Saying that [someone] is golden means that person is in a desirable situation that will likely lead to some sort of success.

I am trying to find out the origin of this phrase. So far, I have found sites that suggest that:

Does anyone have a more definitive and reputable explanation for the origin of this expression?

  • It is not American. ool.co.uk/blog/the-untimely-death-of-rupert-brooke It is used a lot in the UK, especially with "golden boy of" this or that. Lots of areas. Among others you can see on the first google hit: golden boy of British fashion, atheletics, boxing, and on and on and on. Calling someone a golden boy of [something] is a cliché.
    – Lambie
    Jun 7 '18 at 15:44

I don't know, but could it be related to the older golden boy and golden girl, a successful man and woman, respectively? Quotes from the OED, 2nd edition:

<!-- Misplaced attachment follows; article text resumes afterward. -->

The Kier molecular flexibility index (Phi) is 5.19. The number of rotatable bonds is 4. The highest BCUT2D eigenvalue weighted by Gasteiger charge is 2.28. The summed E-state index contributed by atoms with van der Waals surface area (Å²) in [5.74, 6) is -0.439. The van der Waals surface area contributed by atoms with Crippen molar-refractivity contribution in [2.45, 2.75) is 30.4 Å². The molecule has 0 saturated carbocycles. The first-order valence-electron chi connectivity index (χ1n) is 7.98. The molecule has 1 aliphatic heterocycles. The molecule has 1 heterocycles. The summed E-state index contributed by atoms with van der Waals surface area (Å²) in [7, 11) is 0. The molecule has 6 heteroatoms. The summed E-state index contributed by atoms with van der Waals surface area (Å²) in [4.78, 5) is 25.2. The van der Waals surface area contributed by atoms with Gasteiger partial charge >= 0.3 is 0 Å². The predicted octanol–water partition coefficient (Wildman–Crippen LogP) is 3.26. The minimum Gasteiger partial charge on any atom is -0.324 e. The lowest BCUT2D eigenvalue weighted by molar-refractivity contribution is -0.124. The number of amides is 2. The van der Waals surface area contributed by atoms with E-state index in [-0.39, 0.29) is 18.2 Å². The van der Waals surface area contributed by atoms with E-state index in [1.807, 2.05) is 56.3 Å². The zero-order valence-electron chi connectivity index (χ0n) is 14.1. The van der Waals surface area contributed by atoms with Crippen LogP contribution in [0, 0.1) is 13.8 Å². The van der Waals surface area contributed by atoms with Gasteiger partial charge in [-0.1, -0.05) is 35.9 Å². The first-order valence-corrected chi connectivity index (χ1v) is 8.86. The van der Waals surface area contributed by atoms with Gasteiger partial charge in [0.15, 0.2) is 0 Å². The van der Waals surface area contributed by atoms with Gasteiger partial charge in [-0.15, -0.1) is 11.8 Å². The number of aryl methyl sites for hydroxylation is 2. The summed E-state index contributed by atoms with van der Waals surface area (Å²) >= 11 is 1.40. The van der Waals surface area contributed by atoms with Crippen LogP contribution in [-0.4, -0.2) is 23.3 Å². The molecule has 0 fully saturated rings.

1937 C. Odets (title) The *golden boy. Ibid. iii. i. 196 He walks down the street respected—the golden boy!

1964 ‘J. Welcome’ Hard to Handle viii. 91 Poor dear Richard.+ What a change from being the golden boy of English racing.

1965 P. Moyes Johnny under Ground xx. 250 That would have been the end of Beau Guest, the young chevalier, the golden boy.

1971 Sunday Times (Johannesburg) 28 Mar. 24/1 Ever since he assumed the ‘golden boy’ mantle, Richards has studiously avoided local opposition.

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